Monday, February 26, 2024

Flood risk with riverbeds on the rise

Neal Wallace
Beds higher on almost a third of major Canterbury rivers.
Reading Time: 3 minutes

The height of some South Island riverbeds is rising, accentuating flooding events and prompting farming leaders to ask regional councils to take more action.

Environment Canterbury said data from 589 cross-sections on 11 major Canterbury rivers shows the beds on 30% are increasing, and a farming leader said in a recent flood, Southland’s Oreti River peaked well below previous events, but flooding was much greater due to river beds being raised by gravel deposits.

Mid Canterbury farmer Chris Allen estimates a 1km stretch of one branch of the Ashburton River has risen by a metre in recent years.

Allen and Southland Federated Farmers Junior vice-president Jason Herrick both know bridges where until recently vehicles could drive under them, but such has been the gravel buildup, people can now touch the underside of the bridge while standing in the riverbed.

Herrick said islands of gravel deposits have formed in many Southland rivers and are sprouting vegetation, which is exacerbating flooding.

He wants regional councils to encourage the removal of greater volumes of gravel for uses such as roading. Allan wants long-term management plans for Canterbury’s rivers, covering the mountains to the sea.

ECan surveys show the slopes of the Kowhai, Ashley, Waimakariri, Selwyn and the North Branch of Ashburton riverbeds have become flatter, trapping sediment.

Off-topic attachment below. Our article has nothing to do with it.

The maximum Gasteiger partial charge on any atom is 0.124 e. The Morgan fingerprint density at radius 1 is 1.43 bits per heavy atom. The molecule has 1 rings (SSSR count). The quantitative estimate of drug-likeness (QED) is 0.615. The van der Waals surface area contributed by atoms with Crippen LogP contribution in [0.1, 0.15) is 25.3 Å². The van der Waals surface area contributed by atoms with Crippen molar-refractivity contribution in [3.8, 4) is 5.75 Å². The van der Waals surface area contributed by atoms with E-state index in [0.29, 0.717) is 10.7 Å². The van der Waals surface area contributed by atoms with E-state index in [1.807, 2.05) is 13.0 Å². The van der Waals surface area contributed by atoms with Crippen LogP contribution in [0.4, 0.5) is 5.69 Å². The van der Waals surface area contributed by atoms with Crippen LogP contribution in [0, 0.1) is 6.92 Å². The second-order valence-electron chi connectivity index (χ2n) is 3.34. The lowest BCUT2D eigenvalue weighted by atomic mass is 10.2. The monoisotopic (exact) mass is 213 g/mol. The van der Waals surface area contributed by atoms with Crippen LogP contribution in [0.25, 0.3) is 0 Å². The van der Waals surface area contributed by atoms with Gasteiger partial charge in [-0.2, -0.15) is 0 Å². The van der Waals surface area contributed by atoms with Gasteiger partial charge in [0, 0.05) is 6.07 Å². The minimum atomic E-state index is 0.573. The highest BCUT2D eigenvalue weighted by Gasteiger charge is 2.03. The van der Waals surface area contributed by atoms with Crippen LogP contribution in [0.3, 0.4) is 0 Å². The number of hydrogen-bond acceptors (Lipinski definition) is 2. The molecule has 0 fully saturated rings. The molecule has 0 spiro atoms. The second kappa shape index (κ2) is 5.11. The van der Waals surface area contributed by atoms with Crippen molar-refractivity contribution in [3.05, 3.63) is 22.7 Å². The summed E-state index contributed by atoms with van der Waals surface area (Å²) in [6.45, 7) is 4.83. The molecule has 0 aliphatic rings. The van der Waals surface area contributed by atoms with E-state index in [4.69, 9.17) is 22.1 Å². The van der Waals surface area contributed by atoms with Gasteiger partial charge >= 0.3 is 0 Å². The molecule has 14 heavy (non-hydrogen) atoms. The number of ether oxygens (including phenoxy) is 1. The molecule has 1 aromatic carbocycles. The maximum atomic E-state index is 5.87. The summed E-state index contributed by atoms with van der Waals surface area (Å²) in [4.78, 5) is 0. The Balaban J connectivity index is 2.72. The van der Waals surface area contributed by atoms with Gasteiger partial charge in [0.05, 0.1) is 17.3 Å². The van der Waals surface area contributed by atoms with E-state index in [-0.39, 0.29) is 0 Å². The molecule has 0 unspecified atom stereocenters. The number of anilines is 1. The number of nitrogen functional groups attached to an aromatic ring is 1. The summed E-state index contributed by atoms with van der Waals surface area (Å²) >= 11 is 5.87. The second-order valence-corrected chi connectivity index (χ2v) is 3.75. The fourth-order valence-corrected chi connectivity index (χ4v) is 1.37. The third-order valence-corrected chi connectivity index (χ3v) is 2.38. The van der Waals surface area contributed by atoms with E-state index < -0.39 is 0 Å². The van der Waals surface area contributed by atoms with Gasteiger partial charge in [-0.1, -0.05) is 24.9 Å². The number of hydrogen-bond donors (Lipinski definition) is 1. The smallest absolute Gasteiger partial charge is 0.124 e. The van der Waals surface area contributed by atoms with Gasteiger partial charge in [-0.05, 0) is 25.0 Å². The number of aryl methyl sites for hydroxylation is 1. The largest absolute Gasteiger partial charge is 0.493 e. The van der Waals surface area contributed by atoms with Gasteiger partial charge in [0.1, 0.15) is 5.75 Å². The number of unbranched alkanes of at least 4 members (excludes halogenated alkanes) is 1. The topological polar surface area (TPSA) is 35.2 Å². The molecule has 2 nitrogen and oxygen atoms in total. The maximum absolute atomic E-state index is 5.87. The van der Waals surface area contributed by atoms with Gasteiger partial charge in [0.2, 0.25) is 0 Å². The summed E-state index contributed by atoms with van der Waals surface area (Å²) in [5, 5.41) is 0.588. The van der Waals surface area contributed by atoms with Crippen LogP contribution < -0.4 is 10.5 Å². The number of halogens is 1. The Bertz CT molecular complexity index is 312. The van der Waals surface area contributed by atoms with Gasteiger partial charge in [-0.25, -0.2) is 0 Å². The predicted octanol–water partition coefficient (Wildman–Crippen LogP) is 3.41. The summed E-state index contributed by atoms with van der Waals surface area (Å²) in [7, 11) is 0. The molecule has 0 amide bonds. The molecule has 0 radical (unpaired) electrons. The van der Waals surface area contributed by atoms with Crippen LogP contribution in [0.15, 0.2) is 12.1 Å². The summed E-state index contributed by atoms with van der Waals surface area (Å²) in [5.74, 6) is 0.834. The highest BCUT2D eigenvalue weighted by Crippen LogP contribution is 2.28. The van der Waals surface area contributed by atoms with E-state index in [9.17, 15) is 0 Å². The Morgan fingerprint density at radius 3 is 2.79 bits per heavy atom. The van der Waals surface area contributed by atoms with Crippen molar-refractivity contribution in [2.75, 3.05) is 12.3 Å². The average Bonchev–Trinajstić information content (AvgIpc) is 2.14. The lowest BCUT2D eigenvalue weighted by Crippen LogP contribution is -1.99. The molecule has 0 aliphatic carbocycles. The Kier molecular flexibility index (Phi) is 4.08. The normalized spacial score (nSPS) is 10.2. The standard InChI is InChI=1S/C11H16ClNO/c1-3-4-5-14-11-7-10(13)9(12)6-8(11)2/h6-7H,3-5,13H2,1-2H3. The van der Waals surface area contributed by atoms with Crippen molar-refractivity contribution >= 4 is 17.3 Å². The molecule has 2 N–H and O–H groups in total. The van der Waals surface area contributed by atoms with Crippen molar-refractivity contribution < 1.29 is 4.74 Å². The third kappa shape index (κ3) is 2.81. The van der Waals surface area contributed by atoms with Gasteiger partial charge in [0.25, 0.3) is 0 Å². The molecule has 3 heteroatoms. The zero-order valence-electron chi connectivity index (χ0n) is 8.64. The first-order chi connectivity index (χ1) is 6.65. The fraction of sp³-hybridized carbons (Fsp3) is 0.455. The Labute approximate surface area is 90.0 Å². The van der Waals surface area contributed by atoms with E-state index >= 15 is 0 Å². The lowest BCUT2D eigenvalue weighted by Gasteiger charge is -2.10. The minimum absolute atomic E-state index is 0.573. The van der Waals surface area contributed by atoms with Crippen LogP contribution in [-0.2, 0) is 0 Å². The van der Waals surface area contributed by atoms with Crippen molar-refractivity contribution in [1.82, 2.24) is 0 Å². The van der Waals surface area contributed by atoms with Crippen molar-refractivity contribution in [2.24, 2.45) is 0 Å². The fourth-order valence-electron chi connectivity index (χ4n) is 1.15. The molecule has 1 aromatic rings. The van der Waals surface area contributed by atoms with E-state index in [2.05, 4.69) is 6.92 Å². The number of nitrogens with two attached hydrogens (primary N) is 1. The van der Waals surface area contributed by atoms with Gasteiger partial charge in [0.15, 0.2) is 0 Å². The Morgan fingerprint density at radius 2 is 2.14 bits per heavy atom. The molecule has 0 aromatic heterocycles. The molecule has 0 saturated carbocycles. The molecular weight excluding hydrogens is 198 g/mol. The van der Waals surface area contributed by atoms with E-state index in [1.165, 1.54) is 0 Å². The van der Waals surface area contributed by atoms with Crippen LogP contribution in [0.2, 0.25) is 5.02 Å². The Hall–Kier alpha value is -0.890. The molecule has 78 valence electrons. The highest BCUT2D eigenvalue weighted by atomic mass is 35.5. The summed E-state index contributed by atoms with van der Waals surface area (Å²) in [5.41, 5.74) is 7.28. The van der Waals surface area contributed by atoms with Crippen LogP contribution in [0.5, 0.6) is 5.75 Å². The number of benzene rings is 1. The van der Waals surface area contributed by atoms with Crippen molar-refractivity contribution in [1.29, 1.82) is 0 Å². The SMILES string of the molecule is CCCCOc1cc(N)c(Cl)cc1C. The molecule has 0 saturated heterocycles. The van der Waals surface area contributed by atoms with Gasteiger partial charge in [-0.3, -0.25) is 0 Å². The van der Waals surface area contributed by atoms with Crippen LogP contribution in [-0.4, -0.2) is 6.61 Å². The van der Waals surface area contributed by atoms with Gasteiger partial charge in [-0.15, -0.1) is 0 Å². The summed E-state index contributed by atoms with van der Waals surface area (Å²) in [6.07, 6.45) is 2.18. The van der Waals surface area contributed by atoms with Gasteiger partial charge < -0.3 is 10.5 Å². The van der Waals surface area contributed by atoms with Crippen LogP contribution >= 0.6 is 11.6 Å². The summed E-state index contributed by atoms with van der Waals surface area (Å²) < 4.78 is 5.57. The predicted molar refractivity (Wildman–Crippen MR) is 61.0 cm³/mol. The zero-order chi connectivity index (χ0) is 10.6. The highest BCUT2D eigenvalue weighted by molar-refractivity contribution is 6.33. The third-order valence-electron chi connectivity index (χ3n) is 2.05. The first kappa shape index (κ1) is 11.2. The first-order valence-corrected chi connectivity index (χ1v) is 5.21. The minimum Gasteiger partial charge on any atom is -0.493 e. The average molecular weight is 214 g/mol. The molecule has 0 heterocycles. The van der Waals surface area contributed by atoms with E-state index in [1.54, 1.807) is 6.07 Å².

This is attributed to changes in the slope of surrounding terrain and narrowing river channels, weeds in riverbeds slowing flows and changing weather patterns between periods of drought and heavy rainfall.

The council said these rivers have historically had the most gravel extracted and continue to need monitoring, management and gravel removal to maintain flood capacity.

Allen, who is also on the Ashburton River Liaison Committee, said Environment Canterbury is aware of the need to have plans for the region’s rivers.

In the interim, ECan is completing a riverbank tree-planting programme funded through the Infrastructure Reference Group’s shovel-ready projects, part of the government’s post-covid response.

Allen said the trees will assist with bank stability and keep the fastest flow in the middle of the river, but a plan needs to go further than that.

“It’s a very good start to stabilise the riverbanks, but they’re not doing anything with the gravel.

“They’re only doing maintenance, they’re not beefing up flood protection, they’re not future-proofing it looking 20-30 years into the future at what are they trying to achieve.”

He said a plan is needed, to determine what is to be achieved, how to address weak points, how to manage a “once in 100 years” flood, where flood waters can be channelled before returning to the bed and how to pay for it.

This has to be achieved by working as much as possible with nature.

Allen said one option is to encourage contractors to extract gravel where it needs removal rather than where it is economic for them to do so.

Herrick said a rain event on the scale of 1978 or 1984 would cause devastating flooding today for Southland communities and farms alongside rivers given the increased gravel deposits.

Roading contractors and farmers have been sourcing gravel from farm quarries instead of riverbeds, which he attributes to a consenting process that prioritises environmental and cultural values over practical river management.

Environment Southland said a lack of large flooding events in the past 20 years has allowed a build-up of gravel.

Smaller floods tend to disperse sediment across gravel bars without moving it.

A statement from the Ministry for the Environment says that the Resource Management Act devolves responsibility for local management of rivers to regional and territorial authorities to allow localised community issues and decision making.

People are also reading